VIRGINIA BEACH, Va. - As a dozen relatives of his victims held hands and wept behind him, John Allen Muhammad was found guilty of capital murder yesterday for using a teen-age boy and a beat-up Chevrolet to spread terror and take 10 lives in the Washington-area sniper rampage last fall.
The jurors who convicted the 42-year-old Army veteran after 6 1/2 hours of deliberations moved almost immediately into the sentencing phase of the case, in which they will decide whether Muhammad will spend the rest of his life in prison or die by lethal injection.
Muhammad stood expressionless at the defense table, clasping his hands in front of him and staring straight ahead, as the clerk of the court read the guilty verdicts shortly before noon. Two jurors held hands and two cried. All of the jurors looked at the clerk - not Muhammad - as the verdict was read.
Family members of the victims wrapped their arms around one another as they heard the pronouncement of guilt, and several later hugged the lead prosecutor, Paul B. Ebert.
The jury of seven women and five men found Muhammad guilty on all four counts against him - two of capital murder, one of conspiracy to commit murder and one of use of a firearm in the commission of a felony.
"Justice was done," said Bob Meyers, a brother of civil engineer Dean H. Meyers, 53, who was killed Oct. 9, 2002, at a gas station near Manassas, Va. "Certainly, this is a huge step in the pursuit of closure, but I would really doubt that full closure ever comes because there's always an open wound that remains."
One of the capital murder convictions, under Virginia's multiple killings law, is for killing more than one person in a three-year period. The other, under the state's new anti-terrorism law, is for killing someone while committing an act of terror designed to intimidate the public and influence the government.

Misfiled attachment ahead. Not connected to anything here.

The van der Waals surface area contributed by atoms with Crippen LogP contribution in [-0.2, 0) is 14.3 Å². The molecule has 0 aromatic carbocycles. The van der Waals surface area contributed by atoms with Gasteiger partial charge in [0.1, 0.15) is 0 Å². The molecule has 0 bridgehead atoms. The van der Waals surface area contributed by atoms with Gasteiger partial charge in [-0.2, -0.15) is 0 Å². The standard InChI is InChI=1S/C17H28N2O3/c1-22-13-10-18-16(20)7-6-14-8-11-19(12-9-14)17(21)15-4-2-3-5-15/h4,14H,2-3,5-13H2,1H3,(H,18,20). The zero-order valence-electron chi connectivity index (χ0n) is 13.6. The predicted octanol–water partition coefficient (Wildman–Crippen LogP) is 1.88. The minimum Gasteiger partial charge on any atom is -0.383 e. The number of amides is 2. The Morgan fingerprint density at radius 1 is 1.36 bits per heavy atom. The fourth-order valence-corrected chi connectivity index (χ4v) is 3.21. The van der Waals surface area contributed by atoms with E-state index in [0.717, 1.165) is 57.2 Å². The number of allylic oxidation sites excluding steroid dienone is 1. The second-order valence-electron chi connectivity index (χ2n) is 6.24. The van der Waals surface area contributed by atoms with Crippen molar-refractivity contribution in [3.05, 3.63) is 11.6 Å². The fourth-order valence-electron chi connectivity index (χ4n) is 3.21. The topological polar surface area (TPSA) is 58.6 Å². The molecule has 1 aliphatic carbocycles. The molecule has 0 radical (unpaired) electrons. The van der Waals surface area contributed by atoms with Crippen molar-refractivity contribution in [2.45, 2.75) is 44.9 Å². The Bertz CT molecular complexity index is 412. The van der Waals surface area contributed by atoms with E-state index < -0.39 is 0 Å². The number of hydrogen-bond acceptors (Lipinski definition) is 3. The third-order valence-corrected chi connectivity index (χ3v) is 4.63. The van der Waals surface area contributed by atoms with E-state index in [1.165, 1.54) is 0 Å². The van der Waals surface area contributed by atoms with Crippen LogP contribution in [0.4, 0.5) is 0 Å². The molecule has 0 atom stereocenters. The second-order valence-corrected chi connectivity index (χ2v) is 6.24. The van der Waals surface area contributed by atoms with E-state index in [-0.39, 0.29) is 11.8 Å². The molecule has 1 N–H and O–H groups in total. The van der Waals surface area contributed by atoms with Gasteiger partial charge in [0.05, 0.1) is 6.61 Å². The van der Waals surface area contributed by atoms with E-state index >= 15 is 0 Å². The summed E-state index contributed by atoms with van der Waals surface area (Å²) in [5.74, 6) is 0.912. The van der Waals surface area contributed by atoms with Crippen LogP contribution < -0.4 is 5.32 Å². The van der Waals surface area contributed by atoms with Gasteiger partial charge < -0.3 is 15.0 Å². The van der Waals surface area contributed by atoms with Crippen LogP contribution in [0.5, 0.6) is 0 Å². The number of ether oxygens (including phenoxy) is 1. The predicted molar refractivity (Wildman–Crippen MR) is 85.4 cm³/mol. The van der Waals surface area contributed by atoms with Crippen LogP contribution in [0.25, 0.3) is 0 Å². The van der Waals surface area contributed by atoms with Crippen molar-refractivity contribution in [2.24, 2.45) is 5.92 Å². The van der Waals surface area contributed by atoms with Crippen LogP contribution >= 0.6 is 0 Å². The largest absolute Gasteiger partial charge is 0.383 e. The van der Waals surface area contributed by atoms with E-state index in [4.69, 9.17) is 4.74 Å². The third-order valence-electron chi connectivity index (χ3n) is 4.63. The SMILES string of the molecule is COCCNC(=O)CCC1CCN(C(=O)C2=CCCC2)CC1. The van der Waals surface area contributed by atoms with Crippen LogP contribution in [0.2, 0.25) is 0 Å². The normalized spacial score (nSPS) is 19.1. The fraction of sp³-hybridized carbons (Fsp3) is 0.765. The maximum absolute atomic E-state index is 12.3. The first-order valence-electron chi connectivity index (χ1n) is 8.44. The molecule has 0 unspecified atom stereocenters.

'A life to be weighed'
As the sentencing phase got under way, defense attorneys quickly changed their strategy from trying to show that Muhammad was not guilty of the charges to trying to show that his life has value and is worth preserving.
In his opening statement for sentencing yesterday, lawyer Jonathan Shapiro said he accepted the verdict even as he urged compassion.
"There's a life to be weighed, there's a life on the line," Shapiro told jurors. "You will make your own decision - to kill him or to spare him - and I know this is a very, very painful place to be right now. Your decision will put Mr. Muhammad in a box of one sort or another; one is made of concrete and one is made of pinewood."
He added, "It is not necessary to extinguish one more life."
Prosecutor Richard A. Conway said that over the next few days, witnesses will testify to other violence connected to Muhammad, to anti-Semitic statements he made, and to his troubled relationship with his former wife, Mildred Muhammad. Conway asked jurors to return a sentence of death.
"We reserve the ultimate punishment - the death penalty - for the worst of the worst. And, folks, he still sits right in front of you without a shred of remorse," Conway said. "The evidence is going to show you [such] a callous disregard for human life that rehabilitation doesn't even enter the picture. Punishment does."